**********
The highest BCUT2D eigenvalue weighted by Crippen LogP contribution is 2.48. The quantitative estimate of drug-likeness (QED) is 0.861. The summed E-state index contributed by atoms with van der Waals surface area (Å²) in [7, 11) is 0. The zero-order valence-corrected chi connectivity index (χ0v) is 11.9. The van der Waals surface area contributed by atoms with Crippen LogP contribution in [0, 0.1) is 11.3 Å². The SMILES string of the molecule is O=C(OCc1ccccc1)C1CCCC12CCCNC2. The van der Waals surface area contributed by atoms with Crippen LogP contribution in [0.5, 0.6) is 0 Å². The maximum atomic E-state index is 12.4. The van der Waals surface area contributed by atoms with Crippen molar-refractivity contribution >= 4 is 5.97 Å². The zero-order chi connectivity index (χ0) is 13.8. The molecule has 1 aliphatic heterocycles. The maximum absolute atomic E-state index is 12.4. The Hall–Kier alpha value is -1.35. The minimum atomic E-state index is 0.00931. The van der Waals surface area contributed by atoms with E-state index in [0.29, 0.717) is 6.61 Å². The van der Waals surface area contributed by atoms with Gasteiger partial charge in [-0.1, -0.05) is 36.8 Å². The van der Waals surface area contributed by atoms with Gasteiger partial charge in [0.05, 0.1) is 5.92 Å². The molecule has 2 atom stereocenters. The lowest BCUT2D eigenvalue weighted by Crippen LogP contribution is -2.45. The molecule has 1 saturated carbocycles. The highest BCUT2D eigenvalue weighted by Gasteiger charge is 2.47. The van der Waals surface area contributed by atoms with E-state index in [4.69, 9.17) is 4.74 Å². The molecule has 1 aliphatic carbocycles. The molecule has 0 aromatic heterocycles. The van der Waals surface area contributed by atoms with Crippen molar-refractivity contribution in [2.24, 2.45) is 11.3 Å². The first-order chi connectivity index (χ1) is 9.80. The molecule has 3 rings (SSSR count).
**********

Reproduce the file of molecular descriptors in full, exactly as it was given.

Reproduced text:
The highest BCUT2D eigenvalue weighted by Crippen LogP contribution is 2.48. The quantitative estimate of drug-likeness (QED) is 0.861. The summed E-state index contributed by atoms with van der Waals surface area (Å²) in [7, 11) is 0. The zero-order valence-corrected chi connectivity index (χ0v) is 11.9. The van der Waals surface area contributed by atoms with Crippen LogP contribution in [0, 0.1) is 11.3 Å². The SMILES string of the molecule is O=C(OCc1ccccc1)C1CCCC12CCCNC2. The van der Waals surface area contributed by atoms with Crippen LogP contribution in [0.5, 0.6) is 0 Å². The maximum atomic E-state index is 12.4. The van der Waals surface area contributed by atoms with Crippen molar-refractivity contribution >= 4 is 5.97 Å². The zero-order chi connectivity index (χ0) is 13.8. The molecule has 1 aliphatic heterocycles. The maximum absolute atomic E-state index is 12.4. The Hall–Kier alpha value is -1.35. The minimum atomic E-state index is 0.00931. The van der Waals surface area contributed by atoms with E-state index in [0.29, 0.717) is 6.61 Å². The van der Waals surface area contributed by atoms with Gasteiger partial charge in [-0.1, -0.05) is 36.8 Å². The van der Waals surface area contributed by atoms with Gasteiger partial charge in [0.05, 0.1) is 5.92 Å². The molecule has 2 atom stereocenters. The lowest BCUT2D eigenvalue weighted by Crippen LogP contribution is -2.45. The molecule has 1 saturated carbocycles. The highest BCUT2D eigenvalue weighted by Gasteiger charge is 2.47. The van der Waals surface area contributed by atoms with E-state index in [4.69, 9.17) is 4.74 Å². The molecule has 1 aliphatic carbocycles. The molecule has 0 aromatic heterocycles. The van der Waals surface area contributed by atoms with Crippen molar-refractivity contribution in [2.24, 2.45) is 11.3 Å². The first-order chi connectivity index (χ1) is 9.80. The molecule has 3 rings (SSSR count).